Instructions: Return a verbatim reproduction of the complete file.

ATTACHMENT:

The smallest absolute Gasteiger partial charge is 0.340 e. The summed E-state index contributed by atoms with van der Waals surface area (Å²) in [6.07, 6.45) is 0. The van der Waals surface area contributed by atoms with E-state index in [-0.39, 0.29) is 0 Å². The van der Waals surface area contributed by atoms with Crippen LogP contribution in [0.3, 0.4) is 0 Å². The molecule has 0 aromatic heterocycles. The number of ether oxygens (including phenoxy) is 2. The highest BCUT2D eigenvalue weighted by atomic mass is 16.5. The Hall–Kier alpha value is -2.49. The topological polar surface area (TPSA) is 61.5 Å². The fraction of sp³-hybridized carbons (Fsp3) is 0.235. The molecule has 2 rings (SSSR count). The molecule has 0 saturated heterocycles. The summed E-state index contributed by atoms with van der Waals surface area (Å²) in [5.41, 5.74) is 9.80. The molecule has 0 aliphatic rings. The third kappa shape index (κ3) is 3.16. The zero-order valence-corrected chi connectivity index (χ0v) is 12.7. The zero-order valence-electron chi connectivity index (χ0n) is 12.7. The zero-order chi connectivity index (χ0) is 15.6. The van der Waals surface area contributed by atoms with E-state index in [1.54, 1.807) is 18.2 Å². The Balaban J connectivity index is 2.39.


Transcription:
The smallest absolute Gasteiger partial charge is 0.340 e. The summed E-state index contributed by atoms with van der Waals surface area (Å²) in [6.07, 6.45) is 0. The van der Waals surface area contributed by atoms with E-state index in [-0.39, 0.29) is 0 Å². The van der Waals surface area contributed by atoms with Crippen LogP contribution in [0.3, 0.4) is 0 Å². The molecule has 0 aromatic heterocycles. The number of ether oxygens (including phenoxy) is 2. The highest BCUT2D eigenvalue weighted by atomic mass is 16.5. The Hall–Kier alpha value is -2.49. The topological polar surface area (TPSA) is 61.5 Å². The fraction of sp³-hybridized carbons (Fsp3) is 0.235. The molecule has 2 rings (SSSR count). The molecule has 0 saturated heterocycles. The summed E-state index contributed by atoms with van der Waals surface area (Å²) in [5.41, 5.74) is 9.80. The molecule has 0 aliphatic rings. The third kappa shape index (κ3) is 3.16. The zero-order valence-corrected chi connectivity index (χ0v) is 12.7. The zero-order valence-electron chi connectivity index (χ0n) is 12.7. The zero-order chi connectivity index (χ0) is 15.6. The van der Waals surface area contributed by atoms with E-state index in [1.54, 1.807) is 18.2 Å². The Balaban J connectivity index is 2.39.